Zimbabwe held its workshop this week on the renewable energy Change Project, which is under the Swedish International Development Agency.
The workshop was attended by the minister of Energy and Power Development Fortune Chasi and representatives from Zimbabwe Regulatory Authority, Zimbabwe Power Company, Renewable Energy Association of Zimbabwe, banks and relevant stakeholders.
The Change Project is a plan proposal that was interrogated and scrutinized with the aim of unveiling some of the challenges and opportunities that are in the renewable energy industry.
”The Change Project is a proposal that is aimed at addressing the challenges and barriers that the country is facing in the renewable sector,” said Chasi.
Minister Chasi noted that one of the reason for the renewable energy projects is to ensure that all citizens by 2030 will be able to access modern energy that will be generated by domestic players.
“As the ministry our vision is to achieve universal access to sustainable and modern energy in Zimbabwe, by 2030,” noted Chasi.
“The promotion of use of renewable energy will enhance the domestic power capacity at the lowest social environmental and economic cost for all sources by 2030,” highlighted Chasi.
Renewable energy projects are already in the pipeline, the implementation of energy policies will help in the mitigation of poverty especially in the rural areas.
“A number of projects are lined up which are very pivotal, from large projects such as the Batoka Gorge Hydro Electric Scheme to small ones such as mini hydro schemes concentrated in the Manicaland and Masvingo provinces,” he added.
The minister noted that Zimbabwe is endowed with a plethora of renewable energy sources that can produce several giga watts per year.
“Zimbabwe is blessed with significant renewable energy resources that, if well harnessed, can supply 10,000Giga watts hours of energy per year as translated from solar, wind, hydropower, bio energy and geothermal resources,” said Chasi.
Zimbabwe’s vast resources in form of agriculture and municipal waste can be used for cooking lighting, heating and electricity generation.
“The ministry through rural Electrification Fund (REF) is installing domestic and institutional biogas digesters around the country. A number of companies have expressed interest in making use of waste dumping sites like Pomona to generate electricity,”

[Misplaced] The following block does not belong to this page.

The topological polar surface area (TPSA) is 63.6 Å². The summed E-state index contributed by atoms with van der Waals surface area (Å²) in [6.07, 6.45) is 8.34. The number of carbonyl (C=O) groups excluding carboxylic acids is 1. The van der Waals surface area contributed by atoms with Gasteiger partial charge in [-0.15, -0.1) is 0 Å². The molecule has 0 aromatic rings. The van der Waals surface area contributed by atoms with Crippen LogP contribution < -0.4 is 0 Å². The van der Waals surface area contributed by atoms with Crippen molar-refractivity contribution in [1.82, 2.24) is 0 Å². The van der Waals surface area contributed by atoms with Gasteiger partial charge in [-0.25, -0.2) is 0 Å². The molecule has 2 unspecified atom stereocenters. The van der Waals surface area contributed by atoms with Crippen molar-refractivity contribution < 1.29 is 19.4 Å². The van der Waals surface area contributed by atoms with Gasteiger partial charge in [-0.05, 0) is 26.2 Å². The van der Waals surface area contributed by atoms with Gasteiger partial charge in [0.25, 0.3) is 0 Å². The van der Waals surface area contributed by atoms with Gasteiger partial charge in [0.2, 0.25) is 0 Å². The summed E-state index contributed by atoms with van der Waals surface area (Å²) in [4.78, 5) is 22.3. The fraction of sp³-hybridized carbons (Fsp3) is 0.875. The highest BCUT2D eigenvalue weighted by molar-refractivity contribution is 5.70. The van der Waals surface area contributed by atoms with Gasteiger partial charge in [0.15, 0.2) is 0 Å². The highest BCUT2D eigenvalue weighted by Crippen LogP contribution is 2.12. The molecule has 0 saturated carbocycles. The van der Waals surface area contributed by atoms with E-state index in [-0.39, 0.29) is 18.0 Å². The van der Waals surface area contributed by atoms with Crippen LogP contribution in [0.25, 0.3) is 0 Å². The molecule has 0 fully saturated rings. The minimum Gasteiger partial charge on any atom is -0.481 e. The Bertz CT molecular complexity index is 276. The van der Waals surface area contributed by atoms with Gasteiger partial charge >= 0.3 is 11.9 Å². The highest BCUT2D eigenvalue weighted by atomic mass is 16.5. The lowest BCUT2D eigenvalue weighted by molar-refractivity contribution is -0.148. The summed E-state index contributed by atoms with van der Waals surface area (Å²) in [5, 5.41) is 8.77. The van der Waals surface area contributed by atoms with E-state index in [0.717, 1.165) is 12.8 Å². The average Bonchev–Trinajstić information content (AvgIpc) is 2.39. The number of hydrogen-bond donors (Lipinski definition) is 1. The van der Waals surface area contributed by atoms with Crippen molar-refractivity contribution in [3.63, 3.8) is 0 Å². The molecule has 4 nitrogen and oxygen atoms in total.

The wind speeds in Zimbabwe have been proved to be capable to generate power as shown by studies that were carried out by IRENA and some private companies.
“The wind speeds are favorable at hub heights above 50m. It has been established that the average speed at this height is excellent for power generation throughout the year,” noted Chasi.
The workshop on the renewable energy change project comes at a time after the approval of the National Renewable Energy Policy and the National Biofuels Policy this month by the government.
The minister noted that there is great need to revise the polices and legislations that pertain to the generation of power as some of the policies and legislations hinder adoption of renewable energy, such as the six months waiting period after applying for energy generation licenses.
The workshop has reviewed the challenges, possibilities, and threats in the implementation of the renewable energy projects, this encompasses high capital cost, limited data on how many have and will adopt renewable energy, high customer tariffs, political instability and climate change.
Zimbabwe is currently facing power outages that last up to 18 hours per day, attributed to low rainfall patterns and the falling of other power stations to generate electricity to the maximum, henceforth the mitigation of power outages lays on implementation of the renewable energy projects.
SADC News Zimbabwe Correspondent
Koketso Ramorei is a journalist and news editor of SADC News with years of experience in a number of genres including sports, politics and community reporting. He has worked for a numerous publications including The Citizen Newspaper and is a former editor of a Johannesburg-based off-campus publication called The Waldorfian Times.